If it’s anticipated fracking will be necessary for any subsequent production scheme, the pilot well will be fracked, just like a production well. Thus potential fracking damage may occur before any NPACSG or GATEWAY science approval process is triggered.
For instance, the Pillaga gas field, established by Eastern Star Gas in the Pillaga State Forest in northern NSW (and now owned by Santos), has had numerous environmental problems. Yet it operates under an exploration licence, not a development approval. Despite the demonstrated environmental issues at Pillaga the new regulatory initiatives would have never been triggered and a NPACSG or GATEWAY assessment never required.
GATEWAY envisages an independent panel to assess the project. This is a step forward because the public in NSW are somewhat cynical about the motives and scientific rigour of the standard environmental approval process. Though the details are not spelled out, it appears it might be akin to a permanent Planning and Assessment Commission (PAC).
These PACs involved a small number of independent scientific experts examining all data and evidence, and typically their project brief was quite broad ranging. The previous NSW government set up a number of PACs to look at specific aspects of projects. For instance, it was a water-focussed PAC that recommended the Bickham open cut coal mine proposal in the Upper Hunter be rejected on the basis of the impacts on the headwaters of the Pages River. The NSW government subsequently rejected the Bickham open cut publically referring to the PAC recommendation.
However, Bickham highlights a defect in making a scientific assessment only in response to a project proposal. The Bickham proponents have recently indicated that they will shortly propose a revised project, an underground mine this time, which will no doubt trigger the whole water impact debate all over again.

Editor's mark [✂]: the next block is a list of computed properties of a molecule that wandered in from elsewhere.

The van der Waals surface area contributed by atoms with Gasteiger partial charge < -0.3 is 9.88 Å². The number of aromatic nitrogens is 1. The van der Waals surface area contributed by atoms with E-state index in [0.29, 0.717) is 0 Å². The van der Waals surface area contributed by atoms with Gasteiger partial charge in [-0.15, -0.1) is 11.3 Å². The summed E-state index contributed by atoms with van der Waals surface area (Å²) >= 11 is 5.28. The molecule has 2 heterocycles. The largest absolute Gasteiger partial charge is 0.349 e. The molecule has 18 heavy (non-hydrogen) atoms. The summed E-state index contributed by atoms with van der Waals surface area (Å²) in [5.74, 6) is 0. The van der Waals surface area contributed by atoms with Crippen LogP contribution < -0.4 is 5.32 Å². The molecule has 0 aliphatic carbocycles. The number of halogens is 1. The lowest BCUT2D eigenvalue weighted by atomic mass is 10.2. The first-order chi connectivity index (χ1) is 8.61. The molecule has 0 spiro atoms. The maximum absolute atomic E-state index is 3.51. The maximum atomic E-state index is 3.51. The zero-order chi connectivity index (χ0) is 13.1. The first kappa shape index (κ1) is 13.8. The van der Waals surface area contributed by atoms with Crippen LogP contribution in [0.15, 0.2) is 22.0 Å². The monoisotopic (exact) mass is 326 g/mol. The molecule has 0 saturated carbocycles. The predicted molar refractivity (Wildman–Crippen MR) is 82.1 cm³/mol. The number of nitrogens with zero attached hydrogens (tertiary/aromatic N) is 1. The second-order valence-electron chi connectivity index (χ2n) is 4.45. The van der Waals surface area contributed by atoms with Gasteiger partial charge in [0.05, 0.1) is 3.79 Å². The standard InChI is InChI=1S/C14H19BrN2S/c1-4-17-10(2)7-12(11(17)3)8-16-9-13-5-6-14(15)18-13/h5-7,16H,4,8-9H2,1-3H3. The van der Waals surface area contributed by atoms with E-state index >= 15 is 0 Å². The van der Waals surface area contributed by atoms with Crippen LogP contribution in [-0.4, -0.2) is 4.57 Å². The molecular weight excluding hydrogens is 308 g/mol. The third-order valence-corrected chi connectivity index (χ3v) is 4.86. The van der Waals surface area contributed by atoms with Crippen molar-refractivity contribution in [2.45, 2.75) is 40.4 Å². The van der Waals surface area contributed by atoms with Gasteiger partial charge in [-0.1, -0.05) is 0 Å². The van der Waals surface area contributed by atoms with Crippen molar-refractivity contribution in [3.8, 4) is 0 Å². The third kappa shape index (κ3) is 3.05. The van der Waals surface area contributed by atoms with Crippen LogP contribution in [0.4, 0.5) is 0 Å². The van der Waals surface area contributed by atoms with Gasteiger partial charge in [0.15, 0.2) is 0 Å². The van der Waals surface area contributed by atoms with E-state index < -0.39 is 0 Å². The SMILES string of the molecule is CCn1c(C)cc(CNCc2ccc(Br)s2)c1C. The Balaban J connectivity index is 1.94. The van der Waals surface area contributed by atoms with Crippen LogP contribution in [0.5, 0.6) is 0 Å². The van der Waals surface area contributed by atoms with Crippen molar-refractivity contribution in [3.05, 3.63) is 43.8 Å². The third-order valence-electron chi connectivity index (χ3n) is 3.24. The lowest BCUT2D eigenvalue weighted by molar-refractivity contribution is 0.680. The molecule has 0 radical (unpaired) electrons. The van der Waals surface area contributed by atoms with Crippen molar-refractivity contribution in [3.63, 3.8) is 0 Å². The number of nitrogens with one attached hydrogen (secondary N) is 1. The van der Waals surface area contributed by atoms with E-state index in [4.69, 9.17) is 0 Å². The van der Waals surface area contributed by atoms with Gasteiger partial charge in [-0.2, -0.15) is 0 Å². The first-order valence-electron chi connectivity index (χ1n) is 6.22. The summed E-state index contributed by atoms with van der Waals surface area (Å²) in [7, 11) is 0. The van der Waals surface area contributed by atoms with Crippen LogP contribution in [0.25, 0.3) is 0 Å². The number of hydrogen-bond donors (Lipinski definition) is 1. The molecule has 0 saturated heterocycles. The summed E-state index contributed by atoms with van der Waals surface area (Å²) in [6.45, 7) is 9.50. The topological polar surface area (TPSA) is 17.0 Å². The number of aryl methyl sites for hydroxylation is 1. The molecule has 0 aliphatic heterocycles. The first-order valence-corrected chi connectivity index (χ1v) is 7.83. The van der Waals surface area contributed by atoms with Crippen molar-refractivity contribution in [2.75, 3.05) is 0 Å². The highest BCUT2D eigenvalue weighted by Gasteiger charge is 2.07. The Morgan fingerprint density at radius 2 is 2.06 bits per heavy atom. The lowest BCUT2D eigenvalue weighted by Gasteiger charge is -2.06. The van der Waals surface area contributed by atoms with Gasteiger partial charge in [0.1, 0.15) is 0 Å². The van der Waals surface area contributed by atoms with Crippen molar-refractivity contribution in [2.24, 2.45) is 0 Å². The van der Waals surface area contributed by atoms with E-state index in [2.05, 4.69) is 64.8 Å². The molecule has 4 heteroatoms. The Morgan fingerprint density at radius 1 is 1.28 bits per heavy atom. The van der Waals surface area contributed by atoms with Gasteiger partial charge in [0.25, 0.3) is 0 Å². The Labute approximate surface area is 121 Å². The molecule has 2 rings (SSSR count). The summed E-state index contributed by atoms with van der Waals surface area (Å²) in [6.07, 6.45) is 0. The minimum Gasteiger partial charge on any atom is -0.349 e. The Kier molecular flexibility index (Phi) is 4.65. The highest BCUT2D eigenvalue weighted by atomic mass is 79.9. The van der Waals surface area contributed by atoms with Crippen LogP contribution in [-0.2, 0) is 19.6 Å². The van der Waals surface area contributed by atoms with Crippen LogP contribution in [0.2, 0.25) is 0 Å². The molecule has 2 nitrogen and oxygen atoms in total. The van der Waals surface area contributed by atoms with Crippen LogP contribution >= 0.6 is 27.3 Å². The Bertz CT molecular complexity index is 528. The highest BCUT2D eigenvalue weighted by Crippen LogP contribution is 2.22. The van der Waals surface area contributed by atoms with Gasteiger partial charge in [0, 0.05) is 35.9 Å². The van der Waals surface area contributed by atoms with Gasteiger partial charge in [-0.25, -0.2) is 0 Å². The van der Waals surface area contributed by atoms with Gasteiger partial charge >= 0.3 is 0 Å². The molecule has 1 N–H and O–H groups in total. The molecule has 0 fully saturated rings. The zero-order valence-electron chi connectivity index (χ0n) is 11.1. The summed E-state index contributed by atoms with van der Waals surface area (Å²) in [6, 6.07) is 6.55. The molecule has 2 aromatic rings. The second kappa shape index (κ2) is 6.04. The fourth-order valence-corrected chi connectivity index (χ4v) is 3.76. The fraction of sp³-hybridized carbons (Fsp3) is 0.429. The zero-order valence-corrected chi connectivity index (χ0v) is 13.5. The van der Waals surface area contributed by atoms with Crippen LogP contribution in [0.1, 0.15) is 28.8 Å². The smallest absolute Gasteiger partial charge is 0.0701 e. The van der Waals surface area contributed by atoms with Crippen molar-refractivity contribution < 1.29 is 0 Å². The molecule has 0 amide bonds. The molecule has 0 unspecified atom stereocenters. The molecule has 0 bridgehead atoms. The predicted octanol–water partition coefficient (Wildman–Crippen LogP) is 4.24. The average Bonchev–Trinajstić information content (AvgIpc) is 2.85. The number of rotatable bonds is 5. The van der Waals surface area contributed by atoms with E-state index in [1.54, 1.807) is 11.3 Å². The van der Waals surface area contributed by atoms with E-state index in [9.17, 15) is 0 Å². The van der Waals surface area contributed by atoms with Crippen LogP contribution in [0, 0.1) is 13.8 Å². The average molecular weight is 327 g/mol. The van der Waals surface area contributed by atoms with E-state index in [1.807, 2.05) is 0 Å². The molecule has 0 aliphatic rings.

This is not the certainty for residents and existing industries (in this case thoroughbred studs) that the government is selling as a benefit for GATEWAY. There appears nothing to stop a proponent repeatedly proposing revised projects until one passes the GATEWAY, either on merit or by just wearing the committee down.
The community is looking for a process that scientifically assesses an area as either suitable or not suitable for mining or CSG, and draws a line around any exclusion zones, once and for all time. This would allow the studs to make long-term investments with certainty.
The only certainty GATEWAY seems to provide is for the mining and CSG industry. It will allow them to easily and quickly assess whether their project will be allowed to go ahead. While they will still need to do the normal environmental reports required for the subsequent development application, it would be a brave government department that would contradict a prior independent scientific assessment.
Ultimately both NPACSG and GATEWAY will improve the science base and provide a better understanding of mining and CSG impacts. However, they don’t address many of the community concerns about long-term certainty for lifestyle and investment. Consequently, neither are a panacea for what the community see as a flawed and biased mining and CSG approval process.
Garry Willgoose is a Professor of the University of Newcastle.